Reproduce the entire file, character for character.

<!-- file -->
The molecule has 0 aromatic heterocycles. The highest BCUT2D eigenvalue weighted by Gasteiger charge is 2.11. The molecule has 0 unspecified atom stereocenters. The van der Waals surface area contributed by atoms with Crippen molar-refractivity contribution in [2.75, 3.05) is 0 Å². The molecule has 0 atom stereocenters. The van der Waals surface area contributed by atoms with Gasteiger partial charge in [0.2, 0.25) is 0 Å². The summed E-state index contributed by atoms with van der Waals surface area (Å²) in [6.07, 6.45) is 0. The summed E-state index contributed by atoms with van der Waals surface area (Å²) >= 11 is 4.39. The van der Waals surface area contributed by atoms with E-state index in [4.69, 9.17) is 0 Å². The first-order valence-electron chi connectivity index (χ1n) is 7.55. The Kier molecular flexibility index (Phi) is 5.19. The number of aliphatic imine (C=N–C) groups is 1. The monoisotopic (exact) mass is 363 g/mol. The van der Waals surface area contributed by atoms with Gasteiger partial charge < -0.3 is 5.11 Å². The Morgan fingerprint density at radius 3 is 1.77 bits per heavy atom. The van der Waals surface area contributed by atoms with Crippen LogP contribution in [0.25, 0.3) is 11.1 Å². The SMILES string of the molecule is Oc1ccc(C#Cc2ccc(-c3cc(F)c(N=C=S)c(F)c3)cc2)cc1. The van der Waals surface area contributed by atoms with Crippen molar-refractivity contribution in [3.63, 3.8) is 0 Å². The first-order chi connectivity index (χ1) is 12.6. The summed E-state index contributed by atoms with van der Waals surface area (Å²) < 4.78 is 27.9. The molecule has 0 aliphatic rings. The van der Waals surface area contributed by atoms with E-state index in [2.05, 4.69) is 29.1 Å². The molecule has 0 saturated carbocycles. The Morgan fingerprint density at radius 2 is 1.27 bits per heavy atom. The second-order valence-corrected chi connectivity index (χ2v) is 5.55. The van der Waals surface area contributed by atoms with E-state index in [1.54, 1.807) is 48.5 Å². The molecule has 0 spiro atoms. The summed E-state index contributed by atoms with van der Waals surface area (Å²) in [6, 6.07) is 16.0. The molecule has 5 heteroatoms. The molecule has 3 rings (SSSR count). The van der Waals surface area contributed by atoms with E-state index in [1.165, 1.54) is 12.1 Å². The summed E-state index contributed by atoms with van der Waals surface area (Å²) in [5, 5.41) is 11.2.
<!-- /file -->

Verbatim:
The molecule has 0 aromatic heterocycles. The highest BCUT2D eigenvalue weighted by Gasteiger charge is 2.11. The molecule has 0 unspecified atom stereocenters. The van der Waals surface area contributed by atoms with Crippen molar-refractivity contribution in [2.75, 3.05) is 0 Å². The molecule has 0 atom stereocenters. The van der Waals surface area contributed by atoms with Gasteiger partial charge in [0.2, 0.25) is 0 Å². The summed E-state index contributed by atoms with van der Waals surface area (Å²) in [6.07, 6.45) is 0. The summed E-state index contributed by atoms with van der Waals surface area (Å²) >= 11 is 4.39. The van der Waals surface area contributed by atoms with E-state index in [4.69, 9.17) is 0 Å². The first-order valence-electron chi connectivity index (χ1n) is 7.55. The Kier molecular flexibility index (Phi) is 5.19. The number of aliphatic imine (C=N–C) groups is 1. The monoisotopic (exact) mass is 363 g/mol. The van der Waals surface area contributed by atoms with Gasteiger partial charge < -0.3 is 5.11 Å². The Morgan fingerprint density at radius 3 is 1.77 bits per heavy atom. The van der Waals surface area contributed by atoms with Crippen LogP contribution in [0.25, 0.3) is 11.1 Å². The SMILES string of the molecule is Oc1ccc(C#Cc2ccc(-c3cc(F)c(N=C=S)c(F)c3)cc2)cc1. The van der Waals surface area contributed by atoms with Crippen molar-refractivity contribution in [3.63, 3.8) is 0 Å². The first-order chi connectivity index (χ1) is 12.6. The summed E-state index contributed by atoms with van der Waals surface area (Å²) < 4.78 is 27.9. The molecule has 0 aliphatic rings. The van der Waals surface area contributed by atoms with E-state index in [2.05, 4.69) is 29.1 Å². The molecule has 0 saturated carbocycles. The Morgan fingerprint density at radius 2 is 1.27 bits per heavy atom. The second-order valence-corrected chi connectivity index (χ2v) is 5.55. The van der Waals surface area contributed by atoms with E-state index in [1.54, 1.807) is 48.5 Å². The molecule has 0 spiro atoms. The summed E-state index contributed by atoms with van der Waals surface area (Å²) in [6, 6.07) is 16.0. The molecule has 5 heteroatoms. The molecule has 3 rings (SSSR count). The van der Waals surface area contributed by atoms with E-state index in [1.165, 1.54) is 12.1 Å². The summed E-state index contributed by atoms with van der Waals surface area (Å²) in [5, 5.41) is 11.2.